Unilever, P&G and Kraft Heinz, have been criticized by recycling proponents in the European Union for failing to use a recycling label on all of their products.
The retail industry agreed to a labeling system in 2009, but many brands do not consistently use the label on its packaging, according to the Recycling Association.
“For these massive multinational entities, it’s just not at the top of their agenda. They just decided not to do it and that’s completely and utterly wrong,” Recycling Association CEO told the Guardian.
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The foot-dragging of big brands stands in sharp contrast to the UK’s major supermarkets, all of which (bar Lidl) use the recycling label for their own-brand products. In total, over 75,000 product lines in the UK now carry the label.
A key reason brands are failing to include the information on their packaging is space, says Jane Bevis, chair of OPRL, the non-profit group that oversees the on-pack recycling label. Unlike the UK, countries such as Germany and France oblige companies to include on-pack recycling information. This creates a shortage of packaging space for brands that sell products into multiple European markets, observes Bevis.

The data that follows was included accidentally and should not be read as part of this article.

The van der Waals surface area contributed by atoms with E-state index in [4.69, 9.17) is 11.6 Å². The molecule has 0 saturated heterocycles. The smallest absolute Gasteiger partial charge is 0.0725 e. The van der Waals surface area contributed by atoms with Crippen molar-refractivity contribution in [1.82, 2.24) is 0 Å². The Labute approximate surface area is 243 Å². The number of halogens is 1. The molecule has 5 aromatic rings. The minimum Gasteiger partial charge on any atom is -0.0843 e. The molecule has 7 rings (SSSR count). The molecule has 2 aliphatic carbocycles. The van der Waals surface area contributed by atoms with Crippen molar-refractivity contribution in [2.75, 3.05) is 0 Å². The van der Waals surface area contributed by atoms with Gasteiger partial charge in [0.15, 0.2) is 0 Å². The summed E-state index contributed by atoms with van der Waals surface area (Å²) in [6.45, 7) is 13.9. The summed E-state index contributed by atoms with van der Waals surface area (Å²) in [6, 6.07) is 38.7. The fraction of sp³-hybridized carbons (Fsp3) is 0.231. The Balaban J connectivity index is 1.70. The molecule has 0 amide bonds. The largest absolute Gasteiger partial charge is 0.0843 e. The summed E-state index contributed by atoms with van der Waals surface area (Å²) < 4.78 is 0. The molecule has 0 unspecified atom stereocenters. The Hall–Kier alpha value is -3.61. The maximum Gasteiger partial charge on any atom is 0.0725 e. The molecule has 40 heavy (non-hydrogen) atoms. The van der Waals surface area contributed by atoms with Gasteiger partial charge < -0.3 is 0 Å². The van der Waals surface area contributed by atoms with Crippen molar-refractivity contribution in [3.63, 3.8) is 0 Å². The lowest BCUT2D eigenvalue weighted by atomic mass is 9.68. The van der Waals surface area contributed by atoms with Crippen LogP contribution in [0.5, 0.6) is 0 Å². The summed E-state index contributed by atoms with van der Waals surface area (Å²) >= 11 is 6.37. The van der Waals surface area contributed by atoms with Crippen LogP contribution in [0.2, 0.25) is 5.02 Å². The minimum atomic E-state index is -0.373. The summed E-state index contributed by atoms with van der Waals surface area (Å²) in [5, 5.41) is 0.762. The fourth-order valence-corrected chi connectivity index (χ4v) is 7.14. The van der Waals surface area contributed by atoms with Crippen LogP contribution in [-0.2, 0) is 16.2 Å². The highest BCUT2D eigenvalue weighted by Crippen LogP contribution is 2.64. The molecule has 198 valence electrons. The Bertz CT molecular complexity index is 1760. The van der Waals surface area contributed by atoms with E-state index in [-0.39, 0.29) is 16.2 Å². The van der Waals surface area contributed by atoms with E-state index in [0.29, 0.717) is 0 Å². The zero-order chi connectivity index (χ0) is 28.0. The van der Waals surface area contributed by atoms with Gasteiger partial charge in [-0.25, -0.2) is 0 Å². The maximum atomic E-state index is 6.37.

Yet where there’s a will, there’s a way, she suggests. Pharmacy chain Boots, for instance, prints “UK only” above the on-pack recycling label to avoid EU consumers getting confused. Meanwhile, multinational manufacturers such as Unilever and P&G are embracing nationally-specific schemes in Australia and the US, she notes.